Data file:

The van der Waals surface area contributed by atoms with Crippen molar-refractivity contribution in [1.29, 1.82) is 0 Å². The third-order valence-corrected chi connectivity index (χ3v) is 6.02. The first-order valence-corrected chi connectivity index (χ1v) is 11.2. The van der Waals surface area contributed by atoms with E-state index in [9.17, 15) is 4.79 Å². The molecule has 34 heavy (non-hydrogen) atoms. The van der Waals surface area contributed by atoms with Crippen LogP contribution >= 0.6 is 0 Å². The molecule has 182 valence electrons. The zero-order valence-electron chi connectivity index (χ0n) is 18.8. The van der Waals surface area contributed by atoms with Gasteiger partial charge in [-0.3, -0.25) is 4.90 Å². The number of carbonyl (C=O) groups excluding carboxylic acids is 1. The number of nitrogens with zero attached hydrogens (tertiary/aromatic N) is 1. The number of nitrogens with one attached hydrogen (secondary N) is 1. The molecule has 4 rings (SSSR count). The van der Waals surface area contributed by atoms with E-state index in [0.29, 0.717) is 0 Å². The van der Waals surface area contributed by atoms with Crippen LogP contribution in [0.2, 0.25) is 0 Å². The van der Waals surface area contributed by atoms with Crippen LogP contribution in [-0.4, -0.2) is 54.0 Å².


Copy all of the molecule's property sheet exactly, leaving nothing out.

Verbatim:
The van der Waals surface area contributed by atoms with Crippen molar-refractivity contribution in [1.29, 1.82) is 0 Å². The third-order valence-corrected chi connectivity index (χ3v) is 6.02. The first-order valence-corrected chi connectivity index (χ1v) is 11.2. The van der Waals surface area contributed by atoms with E-state index in [9.17, 15) is 4.79 Å². The molecule has 34 heavy (non-hydrogen) atoms. The van der Waals surface area contributed by atoms with Crippen LogP contribution >= 0.6 is 0 Å². The molecule has 182 valence electrons. The zero-order valence-electron chi connectivity index (χ0n) is 18.8. The van der Waals surface area contributed by atoms with Gasteiger partial charge in [-0.3, -0.25) is 4.90 Å². The number of carbonyl (C=O) groups excluding carboxylic acids is 1. The number of nitrogens with zero attached hydrogens (tertiary/aromatic N) is 1. The number of nitrogens with one attached hydrogen (secondary N) is 1. The molecule has 4 rings (SSSR count). The van der Waals surface area contributed by atoms with E-state index in [0.29, 0.717) is 0 Å². The van der Waals surface area contributed by atoms with Crippen LogP contribution in [0.2, 0.25) is 0 Å². The van der Waals surface area contributed by atoms with Crippen LogP contribution in [-0.4, -0.2) is 54.0 Å².